Ed, it was a great trip and yes the stream can be really nasty! I wouldn't recommend that anyone take a 17 across but if long range weather forcast is good and others are along it's ok! We all switched boats along the way and I'll rate the ride and handling the way I felt it.. first off.. the best riding and handling boats were the 22 outrage and the 18'6 outrage with a very slight edge to the 22.. the 18'6" rode virtually as well and was more agile! Hard to believe!? These are my hands-on observations only.... next was the 21 Outrage (although it tended to wallow a bit when mushing into a trough.. seems the lack of sponsons made it sort of "rudder" to one side or the other when plowing into a sea). last were the two 17's as you would expect.. However, once to Green Turtle Cay, the 17's were the best for getting around, beaching etc.... Gasoline was $3 a gallon over there at that time.. wonder what it is now?? Happy Whalin ... The old Man and the Sea
posted 08-26-2000 10:06 AM ET (US)
For those interested in additional Bahama crossing experiences, similar to Clark's, see some posts in "Trips" section, under "Whaler only Tournament" dated 06-16-2000.
posted 08-26-2000 12:23 PM ET (US)
Don: I do not know who made Whaler's desert tan battery boxes, with Whaler logo on the cover, although one time I did see the identical same shape box in standard black.
The over-centering latch strap was made by someone else, and somewhere at home I have the literature from that manufacturer if you're interested. It's the best hold-down ever devised for a battery box!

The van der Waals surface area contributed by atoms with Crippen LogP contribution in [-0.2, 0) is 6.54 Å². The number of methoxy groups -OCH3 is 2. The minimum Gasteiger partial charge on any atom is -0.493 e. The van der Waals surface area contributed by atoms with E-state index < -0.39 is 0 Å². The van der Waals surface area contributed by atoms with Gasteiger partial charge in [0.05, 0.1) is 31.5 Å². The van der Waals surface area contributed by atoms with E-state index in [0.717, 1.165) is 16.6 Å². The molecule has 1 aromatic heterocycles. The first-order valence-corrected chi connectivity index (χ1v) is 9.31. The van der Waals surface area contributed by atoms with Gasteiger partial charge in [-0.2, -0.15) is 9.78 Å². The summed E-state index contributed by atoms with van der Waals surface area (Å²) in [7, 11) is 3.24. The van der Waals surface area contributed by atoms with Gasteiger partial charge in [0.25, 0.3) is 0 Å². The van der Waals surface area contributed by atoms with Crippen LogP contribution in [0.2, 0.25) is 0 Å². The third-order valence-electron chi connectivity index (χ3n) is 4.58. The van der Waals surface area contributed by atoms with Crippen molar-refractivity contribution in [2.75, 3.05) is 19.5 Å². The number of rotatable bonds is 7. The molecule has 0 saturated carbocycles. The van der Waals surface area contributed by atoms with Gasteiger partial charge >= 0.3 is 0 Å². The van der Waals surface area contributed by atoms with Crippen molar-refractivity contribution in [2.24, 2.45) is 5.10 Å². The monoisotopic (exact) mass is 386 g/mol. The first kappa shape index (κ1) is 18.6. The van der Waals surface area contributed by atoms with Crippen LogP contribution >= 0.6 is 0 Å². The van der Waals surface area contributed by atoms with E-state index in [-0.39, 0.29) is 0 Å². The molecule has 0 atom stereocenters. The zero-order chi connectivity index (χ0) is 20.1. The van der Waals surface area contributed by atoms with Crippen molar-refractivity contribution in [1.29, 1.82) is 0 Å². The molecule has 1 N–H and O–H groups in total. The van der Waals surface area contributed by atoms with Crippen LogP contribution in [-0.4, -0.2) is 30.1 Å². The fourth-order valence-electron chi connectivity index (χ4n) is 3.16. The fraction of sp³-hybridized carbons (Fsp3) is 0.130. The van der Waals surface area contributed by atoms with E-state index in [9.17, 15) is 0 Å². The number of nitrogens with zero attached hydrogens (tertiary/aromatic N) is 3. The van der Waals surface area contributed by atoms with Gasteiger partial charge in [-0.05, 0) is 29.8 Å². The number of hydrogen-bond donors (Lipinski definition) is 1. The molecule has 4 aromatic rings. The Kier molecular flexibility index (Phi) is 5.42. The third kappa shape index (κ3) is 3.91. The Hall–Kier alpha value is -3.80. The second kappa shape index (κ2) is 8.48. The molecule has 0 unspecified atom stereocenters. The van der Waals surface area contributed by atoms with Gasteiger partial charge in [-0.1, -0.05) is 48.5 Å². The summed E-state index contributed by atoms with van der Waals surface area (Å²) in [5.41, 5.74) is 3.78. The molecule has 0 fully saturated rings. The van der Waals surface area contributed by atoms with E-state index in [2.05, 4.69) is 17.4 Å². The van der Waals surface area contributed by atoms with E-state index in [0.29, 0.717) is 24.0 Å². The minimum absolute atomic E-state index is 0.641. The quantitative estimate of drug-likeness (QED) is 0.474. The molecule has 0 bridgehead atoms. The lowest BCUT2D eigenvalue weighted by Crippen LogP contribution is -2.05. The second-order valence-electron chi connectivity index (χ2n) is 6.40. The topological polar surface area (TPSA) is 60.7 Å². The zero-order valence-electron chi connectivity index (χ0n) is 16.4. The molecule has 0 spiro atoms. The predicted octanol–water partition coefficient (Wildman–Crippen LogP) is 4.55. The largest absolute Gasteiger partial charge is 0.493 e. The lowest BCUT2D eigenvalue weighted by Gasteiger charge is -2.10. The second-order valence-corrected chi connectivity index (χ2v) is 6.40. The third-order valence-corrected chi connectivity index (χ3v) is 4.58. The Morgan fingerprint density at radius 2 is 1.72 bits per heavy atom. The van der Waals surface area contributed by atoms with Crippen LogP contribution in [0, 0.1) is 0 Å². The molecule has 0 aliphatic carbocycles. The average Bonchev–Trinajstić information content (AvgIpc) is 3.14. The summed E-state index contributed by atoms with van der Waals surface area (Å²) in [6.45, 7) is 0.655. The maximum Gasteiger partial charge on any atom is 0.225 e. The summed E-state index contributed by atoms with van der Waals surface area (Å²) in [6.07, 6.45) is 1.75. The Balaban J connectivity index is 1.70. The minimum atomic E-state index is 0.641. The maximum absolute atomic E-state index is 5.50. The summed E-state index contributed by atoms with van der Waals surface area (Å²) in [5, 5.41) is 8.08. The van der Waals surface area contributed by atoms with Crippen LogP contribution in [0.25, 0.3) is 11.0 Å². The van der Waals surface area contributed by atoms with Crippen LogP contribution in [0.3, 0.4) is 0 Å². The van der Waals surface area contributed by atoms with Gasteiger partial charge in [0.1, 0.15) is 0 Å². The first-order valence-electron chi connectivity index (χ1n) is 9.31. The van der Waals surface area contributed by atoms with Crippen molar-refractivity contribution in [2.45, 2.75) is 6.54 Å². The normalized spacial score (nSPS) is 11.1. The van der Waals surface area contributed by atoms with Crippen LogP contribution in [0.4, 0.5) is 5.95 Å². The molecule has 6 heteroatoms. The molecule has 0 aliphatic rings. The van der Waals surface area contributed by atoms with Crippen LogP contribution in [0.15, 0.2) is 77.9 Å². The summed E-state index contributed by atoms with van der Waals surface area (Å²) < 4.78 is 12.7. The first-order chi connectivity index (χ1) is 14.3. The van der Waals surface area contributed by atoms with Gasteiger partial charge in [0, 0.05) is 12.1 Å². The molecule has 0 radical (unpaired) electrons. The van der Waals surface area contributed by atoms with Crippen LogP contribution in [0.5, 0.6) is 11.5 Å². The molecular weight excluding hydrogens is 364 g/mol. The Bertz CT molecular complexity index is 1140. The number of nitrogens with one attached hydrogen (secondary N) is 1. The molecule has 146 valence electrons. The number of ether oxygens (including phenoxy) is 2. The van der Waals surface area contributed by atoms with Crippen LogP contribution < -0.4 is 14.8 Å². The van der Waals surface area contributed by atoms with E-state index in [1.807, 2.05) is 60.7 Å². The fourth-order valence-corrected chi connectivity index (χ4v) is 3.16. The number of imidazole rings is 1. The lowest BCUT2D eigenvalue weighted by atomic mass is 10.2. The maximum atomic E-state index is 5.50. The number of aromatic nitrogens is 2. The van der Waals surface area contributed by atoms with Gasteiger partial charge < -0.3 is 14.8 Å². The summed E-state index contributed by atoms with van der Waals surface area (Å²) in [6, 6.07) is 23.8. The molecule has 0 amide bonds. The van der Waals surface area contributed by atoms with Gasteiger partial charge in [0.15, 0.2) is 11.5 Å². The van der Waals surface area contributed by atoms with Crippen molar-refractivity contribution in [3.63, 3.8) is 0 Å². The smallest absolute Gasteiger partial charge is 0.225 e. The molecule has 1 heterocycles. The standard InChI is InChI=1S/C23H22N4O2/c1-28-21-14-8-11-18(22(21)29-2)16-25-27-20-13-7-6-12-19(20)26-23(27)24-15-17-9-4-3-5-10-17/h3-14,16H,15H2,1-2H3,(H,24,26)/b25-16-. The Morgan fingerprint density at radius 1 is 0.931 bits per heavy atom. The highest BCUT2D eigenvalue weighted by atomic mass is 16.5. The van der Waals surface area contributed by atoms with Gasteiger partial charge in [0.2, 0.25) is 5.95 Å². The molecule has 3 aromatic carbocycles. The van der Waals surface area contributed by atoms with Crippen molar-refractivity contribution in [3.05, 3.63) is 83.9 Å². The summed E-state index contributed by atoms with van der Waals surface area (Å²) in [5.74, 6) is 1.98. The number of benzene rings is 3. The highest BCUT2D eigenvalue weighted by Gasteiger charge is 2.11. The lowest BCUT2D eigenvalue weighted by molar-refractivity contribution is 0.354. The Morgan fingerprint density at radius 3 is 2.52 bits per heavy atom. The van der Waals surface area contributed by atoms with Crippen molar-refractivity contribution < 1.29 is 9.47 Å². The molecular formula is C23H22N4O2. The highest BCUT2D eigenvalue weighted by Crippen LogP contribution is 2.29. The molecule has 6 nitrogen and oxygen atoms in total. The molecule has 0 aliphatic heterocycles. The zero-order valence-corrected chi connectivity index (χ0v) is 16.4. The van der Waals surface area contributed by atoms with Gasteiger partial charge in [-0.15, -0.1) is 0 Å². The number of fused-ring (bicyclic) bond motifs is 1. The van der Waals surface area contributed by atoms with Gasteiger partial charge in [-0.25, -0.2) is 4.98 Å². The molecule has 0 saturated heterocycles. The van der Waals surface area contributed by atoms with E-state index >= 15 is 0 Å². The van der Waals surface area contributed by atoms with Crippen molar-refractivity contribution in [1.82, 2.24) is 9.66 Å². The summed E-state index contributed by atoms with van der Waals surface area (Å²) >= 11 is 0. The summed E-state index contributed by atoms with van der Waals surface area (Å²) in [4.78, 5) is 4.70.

posted 08-30-2000 03:49 PM ET (US)
I have dual batteres in my Montauk, mounted aft, and carry a pair of steel 12 Gal. Tempos under my RPS. With a 15 hp kicker and 85 hp main, she sits a little lower in the stern than I would like. Nevertheless, I can't think of a better arrangement. When drift fishing, I just work from the bow to minimize splash over from following seas. I would love to replace my cheapo battery boxes and hold downs. I would welcome reccommendations for a good box/tie down system.
posted 08-30-2000 04:35 PM ET (US)
Andy, both Todd and Blue Seas makes some high quality battery boxes but their smallest model is designed for 2 group 24/27 batteries. They both have web sites. Don
posted 08-31-2000 05:08 PM ET (US)
After reading this posting I have some concerns about my set up. I recently purchased a 1974 Sakonnet. I have two 6 gal tanks in/ under the console with the battery above in on another shelf. The battery is in a box but still shifts around when running. Can someone tell me if I need to reconfigure my console for safety? What are my other alternatives since I do not want to get rid of my original reversable console and there are not other storage areas for batteries/ tanks?
posted 09-03-2000 08:08 PM ET (US)
The battery strap is made by Kevlok Tucson,Arizona. This strap is very strong and the best strap I have found to hold down a battery. It does not dry out and rot like the straps that come with a battery box and it's latch is strong and made from stainless.